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I am a new member but have been a keen follower of Safari Talk for some time and would very much like to thank Matt for a wonderful website and to all the members for such interesting trip reports and discussions. I have been hesitant to post a trip report, as ours seem very ordinary compared to the wonderful trips I read about but to us our trips have been an extraordinary experience and being able to share this is a joy and privilege. I have been encouraged by comments from people like Tom K and others that all experiences are of interest and also that the photos don’t have to be of high quality – I just have a point and shoot digital camera but hope the attached images will add to the report. Our interest in safari started when our younger daughter and husband were lucky enough to win a trip to Singita Boulders in Sabi Sand for 2 nights and came home glowing about the experience. As retired farmers and animal lovers this really piqued our interest and so I started some research. We had travelled extensively in Australia, travelling nearly 30000kms in rental vehicles over 7 trips but had never thought of venturing further afield (our home is New Zealand). Our budget would nowhere near accommodate luxury lodges like Singita, the airfares from our home in New Zealand to South Africa are pretty expensive and we had a few health and age limitations. But after much research I found a package trip from Tydon Safaris – pick up from either Johannesburg or Nelspruit, 6 days at Tydon camp which is situated right beside Shaws gate into Sabi Sand, game drives in Sabi Sand and to Kruger National Park and transfer back to Johannesburg via the Panorama route. This was within our budget and the chance to see both Sabi Sand and Kruger really appealed as did the fact that the accommodation was in permanent tents which we had enjoyed on our trips to Australia. June 2012 Day 1 A long flight from our home in New Plymouth New Zealand, with delays and long stopovers, but finally arrived, after about 36 hours, at Nelspruit. Debbie from Tydon Safaris picked us up and it was about an hour and a half drive to the Tydon camp which is right beside the Shaws Gate into Sabi Sand. This was our first time in South Africa – first impressions on the drive were of dust, colour, people walking everywhere, women carrying loads on their heads with such balance and grace. Roadside stalls everywhere with all sorts of fruit, art pieces, carvings, rows of tablecloths hanging on lines . Arriving at the camp we were shown to our tent (basic but very clean and all we needed with ensuite, a comfortable bed ) and after a shower and a lie down we had lunch at 2pm and then set off for our first game drive with our guides Debbie and Jackie and one other guest from Australia. Our first sighting was a breeding herd of elephants We were astounded how close we could get to them, how relaxed they were and fascinated the way they used their feet and trunks to pull the grass. There were all ages including some quite young calves. Other sightings on that drive were bushbuck, zebra, wildebeest, water buck and lilac breasted roller. We stopped for sundowners and watched a beautiful sunset then set off again with Jackie spotlighting. The highlight was 4 rhinos – first a large male on the side of the track, he wasn’t at all settled so we left him in peace. Then we found a female with a very young male calf and a young female (possibly last years calf). They were very settled and we watched them for some time, seeing the little one frisking around – simply amazing for our first drive. Heading back to the camp we found a large breeding herd of elephants and what a magical experience – Debbie turned off the engine and turned off the spotlight and we sat there in the moonlight surrounded by elephants grazing, moving so silently for such big animals, listening to their gentle rumbles. What an amazing first drive, our tiredness from the long flight a distant memory! Day 2 Our tent was very comfortable and we had a great sleep. Not too early a start today as we are heading off for a full day in Kruger. On the way to Kruger we saw a group of male Kudu through the fence in Sabi Sand – magnificent animals. Our first sighting on the bridge to Paul Kruger gate was a giant kingfisher sitting on the rails. Through the gate and into Kruger, a car stopped and the driver pointing to something – a leopard! Just a brief sighting but what a great start. Lots of impala and then something I had been longing to see – giraffe on the road. So tall and move so smoothly and elegantly. I spotted some dwarf mongoose on the side of the road but they disappeared quickly, lots of hippos in the river. We stopped at Sunset Dam, so much to see – baboons coming for a drink, crocodiles on the bank, hippos, warthogs, Maribou storks, giraffe in the distance, heads popping up above the trees. Lunch at Lower Sabie and then back on the road, more giraffe, zebras, grey duiker, kudu and then we spotted a big bull elephant at a waterhole. We watched him drinking, then he came towards us and Debbie thought she might have to move out of his way but he was heading for the edge of the dam where he proceeded to stir up the mud with his foot then had a marvellous time squirting mud over himself, stirring up more mud with his tusks and getting down and rolling in the mud. We thoroughly enjoyed our first day in Kruger – on the way back to the gate we saw a Tawny Eagle and a Bateleur circling in the sky, tree squirrels, francolin crossing the road, gorgeous coloured Cape Glossy starlings and a young giraffe having a drink from his Mum.
Well, it’s been several days since my wife and I came back from our second African safari trip and I’d better start my TR before the memories fade away (not that my memories from safari fade away easily, but still…). Since last year we debuted in Eastern Africa - Kenya (Lake Nakuru, Lake Bogoria, Lake Naivasha, Selenkay Conservancy, Amboseli NP, Ol Kyniei and Naibosho conservancies) we decided to get an idea about the southern part of the continent. The list of places to visit was long, time and funds were limited, so it took quite a lot of planning, starting from September 2013. There were two iconic places in Southern Africa, which we wanted to see – Cape Town and Victoria Falls, so I did my best to integrate them into the itinerary, while keeping the time spent there to a minimum (so we will have the bulk of our trip spent on safari. In terms of national parks / reserves I really wanted to see some of the private reserves adjacent to Kruger NP plus the Okavango Delta, so the trip took place in South Africa, Zambia, Zimbabwe (shortly, just for the Zim side of VF) and Botswana. This first TR will cover the RSA part of the trip. For the Zim-Zam and Botswana portion of the journey, I will write a separate report in the Botswana section. The trip took place between May 16 and June 05, as you know the weather patterns in Cape Town are kind of tricky - the opposite from the rest of the country, so timing was not easy. We wanted also to see a green bush, without the rains, though. When considering other facts, like the water level of the Okavango Delta and Victoria Falls, availability of well priced lodges and camps, time off from work, timing really turned out to be quite a challenge. The RSA part of the trip was designed entirely by myself – booked hotels, activities, lodges, domestic flight tickets separately, one by one. For the Botswana section I used a very competent local agent in Maun – Nadine from Safari Specialists (also known as Safari Destinations). I will write more about them in the Botswana TR. Itinerary: 2 nights in Cape Town. 3 nights at Motswari Lodge, Timbavati Private Game Reserve. 3 nights at Elephant Plains Lodge, Sabi Sand. 1 “technical” overnight in Johannesburg. 1 night at Maramba River Lodge, Livingstone, Zambia. 2 nights at The Old House B&B, Kasane, Botswana. 1 night in Maun, Botswana. 2 nights at Pelo Camp, Jao Concession in the Okavango Delta (Wilderness Safaris). 3 nights at Sango Camp, Khawi Community area, Botswana. Everything was very carefully planned by the hour and the funny thing is that the plan actually worked 100 %. On our BA flight from London Heathrow to Cape Town we got an unexpected bonus – great aerial views of the Namib desert and Walvis Bay (as far as views from a commercial flight go): Sea salt processing facilities in Walvis Bay, Namibia: Landing in Cape Town: Isn't this the best view one could get from an airport? Regarding Cape Town - what is the best thing one could do in CT for one half and one full day? Best answer: hire a pro photographer guide with a car for the entire duration of the stay and do not hire just anyone, get James Gradwell - a great pro and owner of Photography Tours, Cape Town. The guy is really bright, very knowledgeable, knows the very best spots for photography in town and around the Peninsula and is flexible, decisions regarding where to go are made on the spot depending on weather and your preferences. If this is not enough, I will mention that James is also a qualified safari guide and has worked in several game reserves in RSA. To say that we had lots to talk about (from photography, history to safaris and wildlife) would be a serious understatement. We were extremely lucky with the weather in CT – two beautiful sunny days, which helped for excellent landscape and even wildlife photography. I will not bother you too much with the landscapes (will post just a few, this is a safari forum, after all). We stayed at an excellent location – Protea Hotel Breakwater Lodge, right at V & A Waterfront, so we were able to walk around the area even before we started our tour with James. We loved Cape Town, the city reminds me a bit of Vancouver, BC with the ocean and the mountains in view. James Gradwell showed up on time at the hotel lobby and we decided to start the photo tour with the colourful houses of Bo-Kaap (the Malay Quarter), just stopped at the City Hall for a quick photo: Sorry for the non-safari photos, it is quite a temptation to post them, though, since they are a lot easier to shoot than longer lens wildlife shots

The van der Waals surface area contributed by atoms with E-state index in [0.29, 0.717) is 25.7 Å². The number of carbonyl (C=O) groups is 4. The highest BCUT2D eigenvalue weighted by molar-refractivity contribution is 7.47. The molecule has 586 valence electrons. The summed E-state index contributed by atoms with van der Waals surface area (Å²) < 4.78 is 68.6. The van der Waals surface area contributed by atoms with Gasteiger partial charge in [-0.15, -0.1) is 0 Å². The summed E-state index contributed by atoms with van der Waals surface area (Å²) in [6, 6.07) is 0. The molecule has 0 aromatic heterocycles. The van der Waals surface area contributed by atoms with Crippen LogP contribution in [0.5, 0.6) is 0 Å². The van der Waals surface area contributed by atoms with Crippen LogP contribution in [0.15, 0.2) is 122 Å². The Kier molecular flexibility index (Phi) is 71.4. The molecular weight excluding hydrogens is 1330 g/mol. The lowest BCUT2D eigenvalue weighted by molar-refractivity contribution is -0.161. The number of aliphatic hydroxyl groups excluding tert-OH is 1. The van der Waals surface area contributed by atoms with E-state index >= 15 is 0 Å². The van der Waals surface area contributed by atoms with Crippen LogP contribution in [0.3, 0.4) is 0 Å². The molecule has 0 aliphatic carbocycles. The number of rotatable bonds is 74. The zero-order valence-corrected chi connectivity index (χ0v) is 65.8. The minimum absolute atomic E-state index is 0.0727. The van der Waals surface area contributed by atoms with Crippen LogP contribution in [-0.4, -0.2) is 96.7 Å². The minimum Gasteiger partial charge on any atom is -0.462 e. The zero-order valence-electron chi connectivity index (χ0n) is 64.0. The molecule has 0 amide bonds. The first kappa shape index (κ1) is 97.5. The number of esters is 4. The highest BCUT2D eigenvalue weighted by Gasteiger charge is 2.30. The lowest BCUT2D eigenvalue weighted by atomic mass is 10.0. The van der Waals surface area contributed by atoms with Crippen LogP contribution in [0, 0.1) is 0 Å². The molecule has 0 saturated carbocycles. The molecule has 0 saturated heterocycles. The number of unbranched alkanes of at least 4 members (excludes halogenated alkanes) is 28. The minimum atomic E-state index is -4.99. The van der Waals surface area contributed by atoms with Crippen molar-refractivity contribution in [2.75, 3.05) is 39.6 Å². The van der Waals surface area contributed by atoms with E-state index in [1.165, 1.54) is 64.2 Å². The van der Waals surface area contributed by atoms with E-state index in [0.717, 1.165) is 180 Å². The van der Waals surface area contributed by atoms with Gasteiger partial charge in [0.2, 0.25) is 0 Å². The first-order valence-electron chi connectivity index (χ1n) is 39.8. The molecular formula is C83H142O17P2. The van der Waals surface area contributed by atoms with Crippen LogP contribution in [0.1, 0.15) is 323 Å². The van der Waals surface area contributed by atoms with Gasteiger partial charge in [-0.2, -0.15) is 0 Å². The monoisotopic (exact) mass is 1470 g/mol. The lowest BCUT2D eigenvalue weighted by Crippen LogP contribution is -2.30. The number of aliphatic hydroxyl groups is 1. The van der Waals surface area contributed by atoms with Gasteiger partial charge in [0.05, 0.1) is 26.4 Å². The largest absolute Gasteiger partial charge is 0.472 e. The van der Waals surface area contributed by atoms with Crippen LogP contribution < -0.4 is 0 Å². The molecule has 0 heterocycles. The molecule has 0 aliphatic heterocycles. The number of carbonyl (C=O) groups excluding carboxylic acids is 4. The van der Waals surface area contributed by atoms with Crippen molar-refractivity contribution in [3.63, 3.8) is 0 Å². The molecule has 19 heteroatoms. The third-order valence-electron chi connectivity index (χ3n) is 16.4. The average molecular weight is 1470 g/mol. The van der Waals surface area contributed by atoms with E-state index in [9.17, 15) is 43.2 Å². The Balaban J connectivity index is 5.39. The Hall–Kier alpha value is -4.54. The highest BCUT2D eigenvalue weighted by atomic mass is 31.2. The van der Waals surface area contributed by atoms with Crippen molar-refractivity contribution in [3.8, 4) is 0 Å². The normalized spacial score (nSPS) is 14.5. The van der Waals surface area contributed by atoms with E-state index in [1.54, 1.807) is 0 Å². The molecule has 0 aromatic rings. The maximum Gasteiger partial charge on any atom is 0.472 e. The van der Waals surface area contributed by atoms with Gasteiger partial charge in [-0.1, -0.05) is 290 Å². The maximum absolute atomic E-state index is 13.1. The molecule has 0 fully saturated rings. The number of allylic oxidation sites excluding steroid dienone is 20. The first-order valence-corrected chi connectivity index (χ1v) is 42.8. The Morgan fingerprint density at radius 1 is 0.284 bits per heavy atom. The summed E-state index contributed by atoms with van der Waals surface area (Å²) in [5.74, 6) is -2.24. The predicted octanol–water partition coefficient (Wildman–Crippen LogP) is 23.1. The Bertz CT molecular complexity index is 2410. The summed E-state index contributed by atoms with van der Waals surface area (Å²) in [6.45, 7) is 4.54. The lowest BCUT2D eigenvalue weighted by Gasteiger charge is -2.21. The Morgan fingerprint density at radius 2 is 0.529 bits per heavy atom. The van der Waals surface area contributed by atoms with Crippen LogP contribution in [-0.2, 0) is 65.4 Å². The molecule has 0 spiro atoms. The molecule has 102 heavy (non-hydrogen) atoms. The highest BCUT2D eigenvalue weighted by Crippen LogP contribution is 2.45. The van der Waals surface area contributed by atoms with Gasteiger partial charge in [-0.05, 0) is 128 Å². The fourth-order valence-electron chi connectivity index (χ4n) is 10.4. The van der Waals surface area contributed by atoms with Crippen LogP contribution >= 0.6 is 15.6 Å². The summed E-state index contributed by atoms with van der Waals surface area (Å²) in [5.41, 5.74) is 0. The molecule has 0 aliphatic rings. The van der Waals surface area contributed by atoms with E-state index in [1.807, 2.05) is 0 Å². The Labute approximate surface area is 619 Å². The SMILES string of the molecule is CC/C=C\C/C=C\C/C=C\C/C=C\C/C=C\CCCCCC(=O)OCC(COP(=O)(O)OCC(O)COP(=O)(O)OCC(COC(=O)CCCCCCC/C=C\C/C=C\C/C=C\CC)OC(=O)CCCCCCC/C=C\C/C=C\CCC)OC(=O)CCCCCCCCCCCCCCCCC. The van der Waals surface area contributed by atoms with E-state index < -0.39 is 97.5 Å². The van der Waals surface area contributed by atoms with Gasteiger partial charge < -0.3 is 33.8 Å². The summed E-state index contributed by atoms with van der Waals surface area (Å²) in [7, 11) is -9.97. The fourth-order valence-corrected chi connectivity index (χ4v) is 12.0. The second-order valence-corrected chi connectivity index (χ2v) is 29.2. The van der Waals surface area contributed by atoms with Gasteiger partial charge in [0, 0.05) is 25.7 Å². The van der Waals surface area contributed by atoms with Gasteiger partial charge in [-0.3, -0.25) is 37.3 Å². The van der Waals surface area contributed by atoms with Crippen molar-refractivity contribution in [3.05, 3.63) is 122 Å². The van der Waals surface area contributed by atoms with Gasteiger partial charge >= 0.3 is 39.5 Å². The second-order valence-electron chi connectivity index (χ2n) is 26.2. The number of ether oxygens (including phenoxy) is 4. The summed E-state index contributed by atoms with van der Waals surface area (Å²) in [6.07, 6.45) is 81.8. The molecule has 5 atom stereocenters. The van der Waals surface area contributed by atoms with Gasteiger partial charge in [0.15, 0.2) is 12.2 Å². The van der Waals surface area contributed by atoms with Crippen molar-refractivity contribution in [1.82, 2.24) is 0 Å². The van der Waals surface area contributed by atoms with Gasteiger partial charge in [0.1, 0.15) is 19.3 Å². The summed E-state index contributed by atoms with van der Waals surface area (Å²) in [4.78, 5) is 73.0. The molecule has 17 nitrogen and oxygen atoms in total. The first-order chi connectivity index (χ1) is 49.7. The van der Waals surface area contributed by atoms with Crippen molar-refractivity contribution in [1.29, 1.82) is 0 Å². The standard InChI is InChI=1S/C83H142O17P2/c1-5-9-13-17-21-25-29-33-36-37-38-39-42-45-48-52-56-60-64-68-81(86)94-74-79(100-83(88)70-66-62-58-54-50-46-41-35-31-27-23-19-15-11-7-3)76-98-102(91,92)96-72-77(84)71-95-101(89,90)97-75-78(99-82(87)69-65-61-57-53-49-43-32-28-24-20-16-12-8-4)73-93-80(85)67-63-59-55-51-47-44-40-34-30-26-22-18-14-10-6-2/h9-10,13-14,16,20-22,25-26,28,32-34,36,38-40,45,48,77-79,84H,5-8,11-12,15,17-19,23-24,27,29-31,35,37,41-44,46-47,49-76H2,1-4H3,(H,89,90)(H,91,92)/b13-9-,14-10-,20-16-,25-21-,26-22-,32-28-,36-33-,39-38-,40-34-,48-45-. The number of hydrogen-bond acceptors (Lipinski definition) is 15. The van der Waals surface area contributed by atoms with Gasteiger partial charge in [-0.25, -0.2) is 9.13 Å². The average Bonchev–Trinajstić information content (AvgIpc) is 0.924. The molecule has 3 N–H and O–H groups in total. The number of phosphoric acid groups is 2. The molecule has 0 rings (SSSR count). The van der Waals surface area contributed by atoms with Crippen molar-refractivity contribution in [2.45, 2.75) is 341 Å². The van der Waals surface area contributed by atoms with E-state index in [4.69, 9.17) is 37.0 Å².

Day 1. Afternoon drive. The trip to Kirkman’s kamp was long but uneventful and nothing could have stopped me from going to the bush as soon as possible. I was waiting for this for long 6 months. I did not expect to see a lot and the fact that I was on safari drive already made me absolutely happy. My ranger in Kirkman was JP, and my tracker was Eckson. After a short rhino walk (Eckson noticed sleeping rhinos from the road and we walked there to stretch legs. It was successful as rhinos never found out that we were there) we went to check if Charleston pride had crossed the river or they were still on the property. We found them on the beach near the crossing and they were absolutely flat. The maximum action that they were ready to show us was to raise a head and look around. JP was telling stories about the pride. This pride suffered a lot from fights with another pride. At the end only one lioness with two small cubs (her nephews) managed to survive. And this lioness did an awesome job. Both boys are now 4 years old and look great. She also taught them to hunt and this pride is famous for bringing down giraffes. The lioness herself is an amazing hunter, if I remember it correctly, during one year she brought down around 15 kudus without any help (and these are only animals that rangers know about). The evening was slow, nobody else was willing to join us and we were having the pride all to ourselves. We were sitting in the car and discussing lions’ dreams. JP suggested to wait as lions might have decided to cross the river and these would be great shots…Everything changed in seconds. Mala Mala ranger who was on another side of the river told us that he could see wild dogs moving in our direction. So we went closer to make some pictures This year dogs are denning on Kirkman’s property but they still like to cross Sand river for hunting. Dogs were running along the river and did not see lions. However the lioness noticed them immediately and she turned into hunting mode immediately. Boys were not so enthusiastic. They were raising heads, watching dogs for a few seconds and then returning to a flat position. Lions were behind bushes and dogs could not see them at all. And then even worse, dogs went down to the water and their sighting was blocked by the river band. Lioness did not lose a second. The river was a huge handicap for dogs as they could not move in water as fast as more powerful lions were able to. Alfa male did not have any chances: It is more than two weeks since that day but I can still hear how the dog was screaming. I am not one of people who dream to see a kill. I love to see predators but in a lot of cases I like to be blind and deaf. And although I started to think that I might tolerate without a hysteric a quick antelope kill this was far beyond my limits. So I was crying like a kid. To make the scene even harder the rest of the pack was staying not far and was calling from there. JP was very kind to ask a few times if I wanted to leave. My emotional part was ready to leave immediately but brains were saying that even if we had left nothing would have changed so I asked to stay and even continued to make pictures. In split seconds a lioness was joined by males I was glad that the death seemed to be quite quick, but I was so wrong. As soon as lions started to pull the dog back to the beach, he started to scream again. I was ready to join him in this, only the fact that it was our first drive with JP and he might have decided that I was totally uncontrollable made me to sit silently, I just started to sob more. After another few minutes when lions calmed down and were just resting near the dog I noticed that the dog was blinking. I asked JP if dog was still alive, he answered that dog was dead and these were just eyeballs moving when lions were touching the body. Couple minutes later dog screamed again. Thanks God, more cars arrived to see a sighting and we left. When we were starting the drive early afternoon I told JP that I did not like sundowners and I did not want to spend time on them but after this sighting I changed my mind completely. I asked JP to stop and to give me something really strong. So the rest of the evening I spent with brandy. And these are photos made by Roan Ravenhill (Mala Mala ranger) he was watching the scene from another bank. So he made photos of us watching the sighting: I learned my lesson. When I was asking the bush to show me cats, dogs and maybe a kill, I should have been more specific and I should have stressed that I did not want it all to be one sighting. We were discussing a lot after this if we should have tried to do something, and decided that it could have turned into even worse situation and it would have been very hard to live with it.